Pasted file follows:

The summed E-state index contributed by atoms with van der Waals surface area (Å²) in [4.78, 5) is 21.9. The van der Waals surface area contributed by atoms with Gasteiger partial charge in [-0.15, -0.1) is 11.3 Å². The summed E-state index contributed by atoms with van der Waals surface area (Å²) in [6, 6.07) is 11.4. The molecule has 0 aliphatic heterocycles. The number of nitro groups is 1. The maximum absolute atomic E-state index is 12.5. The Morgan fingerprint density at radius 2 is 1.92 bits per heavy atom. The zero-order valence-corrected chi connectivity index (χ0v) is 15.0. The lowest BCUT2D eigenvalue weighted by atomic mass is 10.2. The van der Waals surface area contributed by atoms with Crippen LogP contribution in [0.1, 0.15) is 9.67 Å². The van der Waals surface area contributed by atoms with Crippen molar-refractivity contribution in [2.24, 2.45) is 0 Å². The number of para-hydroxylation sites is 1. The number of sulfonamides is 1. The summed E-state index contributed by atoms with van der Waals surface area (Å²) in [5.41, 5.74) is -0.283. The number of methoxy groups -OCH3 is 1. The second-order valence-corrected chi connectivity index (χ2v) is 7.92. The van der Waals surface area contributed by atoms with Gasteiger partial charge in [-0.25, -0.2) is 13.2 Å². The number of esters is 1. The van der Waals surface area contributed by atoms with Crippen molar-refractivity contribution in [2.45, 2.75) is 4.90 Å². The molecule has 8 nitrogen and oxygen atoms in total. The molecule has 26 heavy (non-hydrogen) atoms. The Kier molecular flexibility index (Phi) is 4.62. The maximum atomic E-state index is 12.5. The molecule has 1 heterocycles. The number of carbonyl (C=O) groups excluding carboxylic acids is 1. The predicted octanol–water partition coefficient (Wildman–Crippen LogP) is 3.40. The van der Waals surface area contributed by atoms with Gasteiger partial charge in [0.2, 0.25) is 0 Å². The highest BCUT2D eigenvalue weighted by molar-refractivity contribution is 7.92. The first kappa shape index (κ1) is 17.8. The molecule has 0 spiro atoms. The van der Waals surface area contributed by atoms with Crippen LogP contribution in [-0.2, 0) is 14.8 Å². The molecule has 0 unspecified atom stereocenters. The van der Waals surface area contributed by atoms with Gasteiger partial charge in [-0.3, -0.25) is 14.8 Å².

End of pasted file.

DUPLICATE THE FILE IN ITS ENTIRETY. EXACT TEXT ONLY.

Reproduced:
The summed E-state index contributed by atoms with van der Waals surface area (Å²) in [4.78, 5) is 21.9. The van der Waals surface area contributed by atoms with Gasteiger partial charge in [-0.15, -0.1) is 11.3 Å². The summed E-state index contributed by atoms with van der Waals surface area (Å²) in [6, 6.07) is 11.4. The molecule has 0 aliphatic heterocycles. The number of nitro groups is 1. The maximum absolute atomic E-state index is 12.5. The Morgan fingerprint density at radius 2 is 1.92 bits per heavy atom. The zero-order valence-corrected chi connectivity index (χ0v) is 15.0. The lowest BCUT2D eigenvalue weighted by atomic mass is 10.2. The van der Waals surface area contributed by atoms with Crippen LogP contribution in [0.1, 0.15) is 9.67 Å². The van der Waals surface area contributed by atoms with Crippen molar-refractivity contribution in [2.24, 2.45) is 0 Å². The number of para-hydroxylation sites is 1. The number of sulfonamides is 1. The summed E-state index contributed by atoms with van der Waals surface area (Å²) in [5.41, 5.74) is -0.283. The number of methoxy groups -OCH3 is 1. The second-order valence-corrected chi connectivity index (χ2v) is 7.92. The van der Waals surface area contributed by atoms with Gasteiger partial charge in [-0.25, -0.2) is 13.2 Å². The number of esters is 1. The van der Waals surface area contributed by atoms with Crippen molar-refractivity contribution in [2.45, 2.75) is 4.90 Å². The molecule has 8 nitrogen and oxygen atoms in total. The molecule has 26 heavy (non-hydrogen) atoms. The Kier molecular flexibility index (Phi) is 4.62. The maximum atomic E-state index is 12.5. The molecule has 1 heterocycles. The number of carbonyl (C=O) groups excluding carboxylic acids is 1. The predicted octanol–water partition coefficient (Wildman–Crippen LogP) is 3.40. The van der Waals surface area contributed by atoms with Gasteiger partial charge in [0.2, 0.25) is 0 Å². The highest BCUT2D eigenvalue weighted by molar-refractivity contribution is 7.92. The first kappa shape index (κ1) is 17.8. The molecule has 0 spiro atoms. The van der Waals surface area contributed by atoms with Crippen LogP contribution in [-0.2, 0) is 14.8 Å². The molecule has 0 unspecified atom stereocenters. The van der Waals surface area contributed by atoms with Gasteiger partial charge in [-0.3, -0.25) is 14.8 Å².